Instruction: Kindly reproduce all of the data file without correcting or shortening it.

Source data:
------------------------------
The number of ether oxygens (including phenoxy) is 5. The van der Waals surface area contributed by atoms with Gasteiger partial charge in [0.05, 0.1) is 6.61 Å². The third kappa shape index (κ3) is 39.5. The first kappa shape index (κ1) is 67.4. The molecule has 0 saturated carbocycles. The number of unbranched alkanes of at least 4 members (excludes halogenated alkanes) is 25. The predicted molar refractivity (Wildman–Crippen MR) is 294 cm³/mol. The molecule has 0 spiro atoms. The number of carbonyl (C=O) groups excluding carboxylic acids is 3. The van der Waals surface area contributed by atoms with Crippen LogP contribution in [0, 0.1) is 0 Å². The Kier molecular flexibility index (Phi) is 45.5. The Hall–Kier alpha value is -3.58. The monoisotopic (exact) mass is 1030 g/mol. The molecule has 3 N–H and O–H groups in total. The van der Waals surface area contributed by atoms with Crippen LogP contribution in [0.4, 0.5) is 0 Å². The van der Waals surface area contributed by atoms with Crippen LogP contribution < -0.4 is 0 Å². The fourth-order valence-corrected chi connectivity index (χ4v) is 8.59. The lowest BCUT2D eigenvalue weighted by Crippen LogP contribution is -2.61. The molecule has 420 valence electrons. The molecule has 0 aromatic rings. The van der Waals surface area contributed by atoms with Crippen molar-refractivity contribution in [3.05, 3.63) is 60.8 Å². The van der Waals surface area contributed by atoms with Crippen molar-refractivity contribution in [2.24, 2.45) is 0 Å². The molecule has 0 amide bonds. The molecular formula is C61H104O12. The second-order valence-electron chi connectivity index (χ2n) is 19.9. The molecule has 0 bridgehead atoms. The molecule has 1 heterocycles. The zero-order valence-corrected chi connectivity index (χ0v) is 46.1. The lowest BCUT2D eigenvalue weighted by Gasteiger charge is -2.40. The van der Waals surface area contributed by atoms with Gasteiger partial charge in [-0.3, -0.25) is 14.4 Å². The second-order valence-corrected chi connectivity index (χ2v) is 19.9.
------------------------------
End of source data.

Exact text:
The number of ether oxygens (including phenoxy) is 5. The van der Waals surface area contributed by atoms with Gasteiger partial charge in [0.05, 0.1) is 6.61 Å². The third kappa shape index (κ3) is 39.5. The first kappa shape index (κ1) is 67.4. The molecule has 0 saturated carbocycles. The number of unbranched alkanes of at least 4 members (excludes halogenated alkanes) is 25. The predicted molar refractivity (Wildman–Crippen MR) is 294 cm³/mol. The molecule has 0 spiro atoms. The number of carbonyl (C=O) groups excluding carboxylic acids is 3. The van der Waals surface area contributed by atoms with Crippen LogP contribution in [0, 0.1) is 0 Å². The Kier molecular flexibility index (Phi) is 45.5. The Hall–Kier alpha value is -3.58. The monoisotopic (exact) mass is 1030 g/mol. The molecule has 3 N–H and O–H groups in total. The van der Waals surface area contributed by atoms with Crippen LogP contribution in [0.4, 0.5) is 0 Å². The van der Waals surface area contributed by atoms with Crippen LogP contribution < -0.4 is 0 Å². The fourth-order valence-corrected chi connectivity index (χ4v) is 8.59. The lowest BCUT2D eigenvalue weighted by Crippen LogP contribution is -2.61. The molecule has 420 valence electrons. The molecule has 0 aromatic rings. The van der Waals surface area contributed by atoms with Crippen molar-refractivity contribution in [3.05, 3.63) is 60.8 Å². The van der Waals surface area contributed by atoms with Crippen molar-refractivity contribution in [2.24, 2.45) is 0 Å². The molecule has 0 amide bonds. The molecular formula is C61H104O12. The second-order valence-electron chi connectivity index (χ2n) is 19.9. The molecule has 0 bridgehead atoms. The molecule has 1 heterocycles. The zero-order valence-corrected chi connectivity index (χ0v) is 46.1. The lowest BCUT2D eigenvalue weighted by Gasteiger charge is -2.40. The van der Waals surface area contributed by atoms with Gasteiger partial charge in [-0.3, -0.25) is 14.4 Å². The second-order valence-corrected chi connectivity index (χ2v) is 19.9.